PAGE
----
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"One thing has always been true: That book ... or ... that person who can give me an idea or a new slant on an old idea is my friend." - Louis L'Amour

"Ideally, your self-defense will never get physical. Avoiding the situation and running or talking you way out - either of these is a higher order of strategy than winning a physical battle." - Wise Words of Rory Miller, Facing Violence: Chapter 7: after, subparagraph 7.1:medical

"Read not to contradict and confute; nor to believe and take for granted; nor to find talk and discourse; but to weigh and consider..." - Francis Bacon

Warning, Caveat and Note: The postings on this blog are my interpretation of readings, studies and experiences therefore errors and omissions are mine and mine alone. The content surrounding the extracts of books, see bibliography on this blog site, are also mine and mine alone therefore errors and omissions are also mine and mine alone and therefore why I highly recommended one read, study, research and fact find the material for clarity. My effort here is self-clarity toward a fuller understanding of the subject matter. See the bibliography for information on the books.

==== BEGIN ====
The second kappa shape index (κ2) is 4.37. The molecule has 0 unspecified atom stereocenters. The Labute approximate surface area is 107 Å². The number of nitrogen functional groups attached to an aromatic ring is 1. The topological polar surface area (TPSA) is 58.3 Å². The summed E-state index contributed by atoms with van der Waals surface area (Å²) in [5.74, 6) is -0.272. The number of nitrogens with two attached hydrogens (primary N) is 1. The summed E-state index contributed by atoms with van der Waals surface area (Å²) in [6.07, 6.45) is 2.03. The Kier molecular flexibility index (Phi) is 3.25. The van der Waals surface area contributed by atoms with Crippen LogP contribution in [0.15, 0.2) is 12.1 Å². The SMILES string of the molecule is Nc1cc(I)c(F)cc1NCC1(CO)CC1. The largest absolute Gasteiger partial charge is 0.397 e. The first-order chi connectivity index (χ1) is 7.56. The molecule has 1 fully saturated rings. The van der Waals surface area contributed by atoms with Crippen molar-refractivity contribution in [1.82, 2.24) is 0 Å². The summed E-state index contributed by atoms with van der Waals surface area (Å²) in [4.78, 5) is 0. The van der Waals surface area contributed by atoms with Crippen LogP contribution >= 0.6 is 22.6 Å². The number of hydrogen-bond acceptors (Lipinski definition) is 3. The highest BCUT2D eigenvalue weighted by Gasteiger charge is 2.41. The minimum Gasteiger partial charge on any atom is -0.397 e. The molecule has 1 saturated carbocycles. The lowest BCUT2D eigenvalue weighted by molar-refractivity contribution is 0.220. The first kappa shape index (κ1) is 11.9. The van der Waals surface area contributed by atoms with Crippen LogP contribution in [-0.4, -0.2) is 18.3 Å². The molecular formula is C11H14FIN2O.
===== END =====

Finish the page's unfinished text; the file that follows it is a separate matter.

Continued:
Note: I will endevor to provide a bibliography and italicize any direct quotes from the materials I use for this blog. If there are mistakes, errors, and/or omissions, I take full responsibility for them as they are mine and mine alone. If you find any mistakes, errors, and/or omissions please comment and let me know along with the correct information and/or sources.

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What, if any, is the difference between someone who is a blackbelt and someone who is a sensei?

Blog Article/Post Caveat (Read First Please: Click the Link)

Welllll, as one professional likes to state, “It depends.” You have to know, universally speaking as to fundamentals regarding black belt and sensei, what defines a black belt, a sensei and add in there what defines the levels of black belt. Like Marc MacYoung says about things like self-defense, it depends. 

Since there are absolutely no verifiable, acceptable and understood universal definitions to either black belt and sensei as they may or may not relate to qualifications, etc. we will have to answer this question from only my personal theories, perceptions and beliefs. 

First, what is a black belt? A black belt is that symbol that is worn around the waist of practitioners of certain martial arts and practitioners of karate. It often represents, inappropriately, a level of mastery in the discipline. In truth it does denote a certain level of proficiency toward master (how ever that is defined as well) but that also depends, i.e., is it a black belt at the first level or is it a black belt at a higher level of say 6th through 8th, etc.? 

A first level of black belt, from where I sit, means the person has shown the discipline, dedication and determination to become a “Student.” The kyu levels are all about being a novice and only when they reach the first level black belt do they actually become a student or practitioner. It means they know, understand and can apply the basics, the principles, the methodologies, the kata, etc., that make up the foundation of a system or style. They have achieved a certain level of things like “Shu-ha-ri and Shin-gi-tai, etc.”